Nation’s first wildlife refuge at Pelican Island
SEBASTIAN, Fla. — Looking out from the 18-foot observation tower, visitors can get a clear view of the 5,375 acres that make up the nation’s first national wildlife refuge –Pelican Island.
It sits on the Indian River Lagoon, east of A1A near Sebastian. The water is a greenish blue and mostly calm. Mangroves cling to the edge of the island and birds soar above. But the interesting thing is that no one it permitted to step foot on the actual island. This is to ensure that the endangered birds and wildlife remain safe and undisturbed.
At right, pelicans at sunset on Pelican Island National Wildlife Refuge (Photos courtesy of U.S. Fish & Wildlife Service). Next, an aerial view of Pelican Island. Following, Paul Kroegel, Pelican Island’s first manager from 1903-26. Last, a map of Pelican Island NWR.
As the nation’s first wildlife refuge, Pelican Island has a long history. In1881 a German immigrant named Paul Kroegel arrived in Sebastian with his father and settled on the west bank of the Indian River Lagoon. From there, he could see brown pelicans nesting on the adjacent island.
Kroegel took interest in the birds and would even sail out to the island and stand guard with his gun to protect them from hunters who would kill the birds for their feathers. In the early 1900s, Kroegel garnered the attention of Frank Chapman, founder of Bird-Lore and prominent figure of the Audubon Society and the American Ornithologists’ Union. Chapman worked with President Theodore Roosevelt to preserve the island.
On March 14,1903, Roosevelt signed an executive order that made Pelican Island the first federal bird reservation. He also created a network of 55 bird reservations and national game preserves for wildlife. Kroegel served as the first refuge manager at Pelican Island from 1903 until 1926.
Pelican Island continues to protect the historic rookery and restore the lagoon habitat for 16 different species of birds that nest there. Some of these include the brown pelican, wood stork, great blue heron, white ibis, and great egret.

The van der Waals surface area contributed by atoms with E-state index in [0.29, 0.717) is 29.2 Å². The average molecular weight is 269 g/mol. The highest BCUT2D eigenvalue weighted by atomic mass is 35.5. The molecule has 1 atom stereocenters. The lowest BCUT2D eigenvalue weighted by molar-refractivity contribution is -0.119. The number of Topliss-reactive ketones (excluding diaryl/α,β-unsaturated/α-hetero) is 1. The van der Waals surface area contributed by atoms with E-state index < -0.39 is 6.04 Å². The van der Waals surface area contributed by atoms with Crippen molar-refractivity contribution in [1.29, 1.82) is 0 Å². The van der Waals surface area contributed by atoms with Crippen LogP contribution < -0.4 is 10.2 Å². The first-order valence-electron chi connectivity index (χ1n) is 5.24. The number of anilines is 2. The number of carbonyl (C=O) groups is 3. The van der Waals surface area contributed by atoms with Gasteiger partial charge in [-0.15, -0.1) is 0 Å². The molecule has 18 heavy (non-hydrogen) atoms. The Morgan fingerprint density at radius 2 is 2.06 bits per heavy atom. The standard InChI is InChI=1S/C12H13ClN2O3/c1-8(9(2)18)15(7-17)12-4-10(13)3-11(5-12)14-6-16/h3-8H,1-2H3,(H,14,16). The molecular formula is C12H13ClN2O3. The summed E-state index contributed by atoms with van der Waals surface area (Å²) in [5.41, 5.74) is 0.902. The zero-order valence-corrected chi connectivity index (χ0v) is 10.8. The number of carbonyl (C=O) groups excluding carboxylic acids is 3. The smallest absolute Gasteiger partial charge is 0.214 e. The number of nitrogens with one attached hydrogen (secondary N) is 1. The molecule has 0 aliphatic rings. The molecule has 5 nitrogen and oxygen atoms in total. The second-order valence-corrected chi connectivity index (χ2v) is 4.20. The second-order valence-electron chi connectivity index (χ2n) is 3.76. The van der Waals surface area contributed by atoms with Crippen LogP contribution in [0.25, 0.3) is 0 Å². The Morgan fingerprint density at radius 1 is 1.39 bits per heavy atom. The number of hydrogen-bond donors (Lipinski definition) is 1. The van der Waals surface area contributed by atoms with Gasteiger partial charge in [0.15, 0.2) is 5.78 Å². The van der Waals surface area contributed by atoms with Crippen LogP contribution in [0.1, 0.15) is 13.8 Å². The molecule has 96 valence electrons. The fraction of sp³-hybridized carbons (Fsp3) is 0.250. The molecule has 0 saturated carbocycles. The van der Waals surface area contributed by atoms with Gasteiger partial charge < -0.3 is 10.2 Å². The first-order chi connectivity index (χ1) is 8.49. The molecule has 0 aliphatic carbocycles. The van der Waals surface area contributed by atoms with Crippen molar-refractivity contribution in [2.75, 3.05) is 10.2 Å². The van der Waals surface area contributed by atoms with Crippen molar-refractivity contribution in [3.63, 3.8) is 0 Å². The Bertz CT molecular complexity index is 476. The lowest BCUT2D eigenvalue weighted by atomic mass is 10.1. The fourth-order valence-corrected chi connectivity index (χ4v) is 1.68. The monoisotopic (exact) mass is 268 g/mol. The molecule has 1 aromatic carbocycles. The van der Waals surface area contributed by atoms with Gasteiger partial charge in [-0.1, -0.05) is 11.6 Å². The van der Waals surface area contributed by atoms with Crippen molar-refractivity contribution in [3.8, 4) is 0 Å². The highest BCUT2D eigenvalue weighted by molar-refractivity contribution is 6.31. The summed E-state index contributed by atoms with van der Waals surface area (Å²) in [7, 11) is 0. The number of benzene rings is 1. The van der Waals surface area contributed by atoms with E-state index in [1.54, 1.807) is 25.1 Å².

It also provides endangered animals such as wood storks, manatees and green sea turtles with a safe habitat.
Each year nearly 30,000 visitors people visit the island. These include locals and travelers from out of town who come to experience the undisturbed beauty of the site.
“Anytime I have family visiting from New York I take them to go see Pelican Island,” said 21-year old Maureen Flanary, a resident of Sebastian. “We take a boat out to the lagoon and get really close to it. It’s especially nice when the sun’s setting. My family is always so surprised at how quite and peaceful it is out there.”
Although visitors aren’t permitted on the actual island, there are boat tours like the one Flanary mentioned that allow visitors to get close. Visitors can also see the island and its wildlife from the refuge’s public facilities accessible from A1A. There are also several trails available for hiking, including the Centennial Trail. This is a half-mile of boardwalk where visitors can walk and learn about Pelican Island by reading the educational panels along the path.
The island has become a popular place for nature enthusiasts and photographers. 50-year old Manuel Fernando talked about how Pelican Island serves as an ideal place to shoot photos.
“The light here is just incredible. Breathtaking. The sunsets are red and orange and sometimes purple. And it’s so peaceful. The perfect place for photographing birds and nature.”